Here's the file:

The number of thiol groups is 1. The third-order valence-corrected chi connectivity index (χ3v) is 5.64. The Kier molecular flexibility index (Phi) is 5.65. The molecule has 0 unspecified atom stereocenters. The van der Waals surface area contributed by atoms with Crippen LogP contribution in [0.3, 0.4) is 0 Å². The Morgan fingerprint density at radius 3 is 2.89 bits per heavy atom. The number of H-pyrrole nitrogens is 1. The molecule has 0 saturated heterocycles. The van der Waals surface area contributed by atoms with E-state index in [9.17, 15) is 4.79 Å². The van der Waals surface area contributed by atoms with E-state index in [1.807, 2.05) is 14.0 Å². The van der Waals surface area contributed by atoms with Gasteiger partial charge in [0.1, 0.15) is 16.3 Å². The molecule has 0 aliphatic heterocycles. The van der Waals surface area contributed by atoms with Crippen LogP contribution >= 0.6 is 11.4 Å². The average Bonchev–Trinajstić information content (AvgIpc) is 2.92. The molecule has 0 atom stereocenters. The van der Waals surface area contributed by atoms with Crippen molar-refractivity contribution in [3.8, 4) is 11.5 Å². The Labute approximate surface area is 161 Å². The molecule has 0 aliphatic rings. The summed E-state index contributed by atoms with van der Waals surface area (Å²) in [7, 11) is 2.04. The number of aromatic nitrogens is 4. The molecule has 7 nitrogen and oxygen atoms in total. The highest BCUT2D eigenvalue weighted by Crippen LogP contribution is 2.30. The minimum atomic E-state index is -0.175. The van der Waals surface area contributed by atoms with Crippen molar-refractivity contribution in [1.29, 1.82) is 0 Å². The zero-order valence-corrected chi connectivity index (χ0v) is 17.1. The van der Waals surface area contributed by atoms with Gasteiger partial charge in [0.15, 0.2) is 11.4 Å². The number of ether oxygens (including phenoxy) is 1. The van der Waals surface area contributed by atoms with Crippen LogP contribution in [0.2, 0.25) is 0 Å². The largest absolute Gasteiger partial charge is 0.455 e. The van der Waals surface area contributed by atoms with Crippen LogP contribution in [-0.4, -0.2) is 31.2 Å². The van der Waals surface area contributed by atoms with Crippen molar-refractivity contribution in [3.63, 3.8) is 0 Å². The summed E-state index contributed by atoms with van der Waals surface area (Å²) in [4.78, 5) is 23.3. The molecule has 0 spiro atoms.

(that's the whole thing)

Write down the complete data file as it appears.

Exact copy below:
The number of thiol groups is 1. The third-order valence-corrected chi connectivity index (χ3v) is 5.64. The Kier molecular flexibility index (Phi) is 5.65. The molecule has 0 unspecified atom stereocenters. The van der Waals surface area contributed by atoms with Crippen LogP contribution in [0.3, 0.4) is 0 Å². The Morgan fingerprint density at radius 3 is 2.89 bits per heavy atom. The number of H-pyrrole nitrogens is 1. The molecule has 0 saturated heterocycles. The van der Waals surface area contributed by atoms with E-state index in [9.17, 15) is 4.79 Å². The van der Waals surface area contributed by atoms with E-state index in [1.807, 2.05) is 14.0 Å². The van der Waals surface area contributed by atoms with Gasteiger partial charge in [0.1, 0.15) is 16.3 Å². The molecule has 0 aliphatic heterocycles. The van der Waals surface area contributed by atoms with Crippen LogP contribution >= 0.6 is 11.4 Å². The average Bonchev–Trinajstić information content (AvgIpc) is 2.92. The molecule has 0 atom stereocenters. The van der Waals surface area contributed by atoms with Crippen molar-refractivity contribution in [3.8, 4) is 11.5 Å². The Labute approximate surface area is 161 Å². The molecule has 0 aliphatic rings. The summed E-state index contributed by atoms with van der Waals surface area (Å²) in [7, 11) is 2.04. The number of aromatic nitrogens is 4. The molecule has 7 nitrogen and oxygen atoms in total. The highest BCUT2D eigenvalue weighted by Crippen LogP contribution is 2.30. The minimum atomic E-state index is -0.175. The van der Waals surface area contributed by atoms with Crippen molar-refractivity contribution in [1.29, 1.82) is 0 Å². The zero-order valence-corrected chi connectivity index (χ0v) is 17.1. The van der Waals surface area contributed by atoms with Gasteiger partial charge in [0.15, 0.2) is 11.4 Å². The number of ether oxygens (including phenoxy) is 1. The van der Waals surface area contributed by atoms with Crippen LogP contribution in [0.2, 0.25) is 0 Å². The largest absolute Gasteiger partial charge is 0.455 e. The van der Waals surface area contributed by atoms with Crippen LogP contribution in [-0.4, -0.2) is 31.2 Å². The van der Waals surface area contributed by atoms with Crippen molar-refractivity contribution in [3.63, 3.8) is 0 Å². The summed E-state index contributed by atoms with van der Waals surface area (Å²) in [4.78, 5) is 23.3. The molecule has 0 spiro atoms.